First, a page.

Cutting through red tape illustration (Photo illustration by Getty Images).
As Montana Gov. Greg Gianforte’s administration continues to push through one of his most prominent campaign initiatives – “Red Tape Reduction” – groups ranging from architects to licensed massage therapists have expressed concern the concept may be going too far.
The impetus behind the “Red Tape Reduction” project is to thin out the legislative and administrative strata that tends to get added with every successive legislature and administration. Rules and laws are added, but rarely are they removed in an effort to streamline and update procedures.
Many of the administrative rules are buried deeply in different departments, which determine the logistical and technical details of how to carry out the laws. Some of the policies also determine who needs a license and what qualifications are necessary. For example, state law says a hair stylist must have a license to operate, but the regulations and requirement necessary for that license are established by administrative rules.
Professional groups and trade organizations have largely been supportive of the concept of “Red Tape Reduction,” and the Gianforte administration has used it as part of a listening tour it took to all 56 of Montana’s counties, gathering input and feedback on where rules needed work.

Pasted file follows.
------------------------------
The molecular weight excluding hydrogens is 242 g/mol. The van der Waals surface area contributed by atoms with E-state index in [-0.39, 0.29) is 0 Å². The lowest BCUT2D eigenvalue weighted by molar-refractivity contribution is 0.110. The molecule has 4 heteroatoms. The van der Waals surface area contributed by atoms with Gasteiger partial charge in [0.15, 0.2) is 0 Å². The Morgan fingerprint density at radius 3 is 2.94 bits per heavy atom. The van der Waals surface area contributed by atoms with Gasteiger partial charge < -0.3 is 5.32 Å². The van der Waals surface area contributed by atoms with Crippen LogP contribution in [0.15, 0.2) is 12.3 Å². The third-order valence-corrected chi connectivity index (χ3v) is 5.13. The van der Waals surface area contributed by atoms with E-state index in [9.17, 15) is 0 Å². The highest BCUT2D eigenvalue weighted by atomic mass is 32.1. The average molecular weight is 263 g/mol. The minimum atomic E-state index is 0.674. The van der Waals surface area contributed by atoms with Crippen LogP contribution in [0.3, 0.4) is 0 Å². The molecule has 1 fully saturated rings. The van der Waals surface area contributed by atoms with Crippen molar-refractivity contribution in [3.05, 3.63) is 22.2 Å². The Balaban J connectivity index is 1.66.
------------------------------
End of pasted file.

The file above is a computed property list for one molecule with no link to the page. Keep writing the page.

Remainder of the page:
However, in its zeal to eliminate burdensome, unclear or contradictory rules, some groups have charged that the administration has gone too far. For example, previously both accountants and architects have voiced concerns that the initiative to reduce bureaucracy would jeopardize state reciprocity, or even worse, become of sort of public hazard by allowing unqualified residents to offer services for which they have no training.
One of the groups most recently to weigh in is the state’s licensed massage therapists, who say that changes initiated by this process may eliminate necessary and critical language from state rules that would allow insurance companies to reject claims for therapeutic and necessary medical massages.
However, the Department of Labor and Industry, which is seeing much of the rules overhaul, said that the massage therapists’ concern is misplaced because the definition of what licensed massage therapists can do will remain unchanged in statute, even if administrative rules are changed and reorganized.
The crux of the massage therapists’ concern centers on eliminating language that refers to them as medical providers, something that became an issue even during the COVID-19 shutdown. Both Jennifer Roth and Deb Kimmet spoke with the Daily Montanan and expressed concern for eliminating wording and even potentially moving licensed massage therapists from medical to service providers, worrying that massages will be seen as luxury items or service tasks to be done by anyone, rather than having to complete training, tests and licensure.